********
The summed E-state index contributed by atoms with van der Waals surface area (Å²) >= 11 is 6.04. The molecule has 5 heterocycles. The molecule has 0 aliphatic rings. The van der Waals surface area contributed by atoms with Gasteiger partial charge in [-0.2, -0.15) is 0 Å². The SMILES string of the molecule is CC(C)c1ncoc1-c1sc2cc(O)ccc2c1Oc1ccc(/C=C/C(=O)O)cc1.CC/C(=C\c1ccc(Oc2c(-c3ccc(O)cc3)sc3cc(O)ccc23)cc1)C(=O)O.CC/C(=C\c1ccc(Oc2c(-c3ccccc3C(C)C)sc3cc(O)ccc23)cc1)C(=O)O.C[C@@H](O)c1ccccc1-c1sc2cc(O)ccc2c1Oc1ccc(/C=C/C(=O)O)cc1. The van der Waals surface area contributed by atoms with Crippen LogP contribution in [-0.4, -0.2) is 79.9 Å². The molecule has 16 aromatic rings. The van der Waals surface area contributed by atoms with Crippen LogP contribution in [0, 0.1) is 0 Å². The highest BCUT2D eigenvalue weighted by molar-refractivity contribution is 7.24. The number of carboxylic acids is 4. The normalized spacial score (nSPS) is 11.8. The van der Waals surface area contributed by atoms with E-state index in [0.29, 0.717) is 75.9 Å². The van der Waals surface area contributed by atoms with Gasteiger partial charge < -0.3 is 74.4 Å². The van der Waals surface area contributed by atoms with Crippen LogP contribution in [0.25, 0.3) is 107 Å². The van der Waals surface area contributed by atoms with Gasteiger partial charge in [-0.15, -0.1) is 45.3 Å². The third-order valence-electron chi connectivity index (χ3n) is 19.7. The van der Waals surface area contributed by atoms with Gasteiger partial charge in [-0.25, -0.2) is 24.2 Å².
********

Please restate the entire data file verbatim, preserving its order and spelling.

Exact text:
The summed E-state index contributed by atoms with van der Waals surface area (Å²) >= 11 is 6.04. The molecule has 5 heterocycles. The molecule has 0 aliphatic rings. The van der Waals surface area contributed by atoms with Gasteiger partial charge in [-0.2, -0.15) is 0 Å². The SMILES string of the molecule is CC(C)c1ncoc1-c1sc2cc(O)ccc2c1Oc1ccc(/C=C/C(=O)O)cc1.CC/C(=C\c1ccc(Oc2c(-c3ccc(O)cc3)sc3cc(O)ccc23)cc1)C(=O)O.CC/C(=C\c1ccc(Oc2c(-c3ccccc3C(C)C)sc3cc(O)ccc23)cc1)C(=O)O.C[C@@H](O)c1ccccc1-c1sc2cc(O)ccc2c1Oc1ccc(/C=C/C(=O)O)cc1. The van der Waals surface area contributed by atoms with Crippen LogP contribution in [-0.4, -0.2) is 79.9 Å². The molecule has 16 aromatic rings. The van der Waals surface area contributed by atoms with Crippen LogP contribution in [0, 0.1) is 0 Å². The highest BCUT2D eigenvalue weighted by molar-refractivity contribution is 7.24. The number of carboxylic acids is 4. The normalized spacial score (nSPS) is 11.8. The van der Waals surface area contributed by atoms with E-state index in [0.29, 0.717) is 75.9 Å². The van der Waals surface area contributed by atoms with Gasteiger partial charge < -0.3 is 74.4 Å². The van der Waals surface area contributed by atoms with Crippen LogP contribution in [0.25, 0.3) is 107 Å². The van der Waals surface area contributed by atoms with Gasteiger partial charge in [-0.15, -0.1) is 45.3 Å². The third-order valence-electron chi connectivity index (χ3n) is 19.7. The van der Waals surface area contributed by atoms with Gasteiger partial charge in [-0.25, -0.2) is 24.2 Å².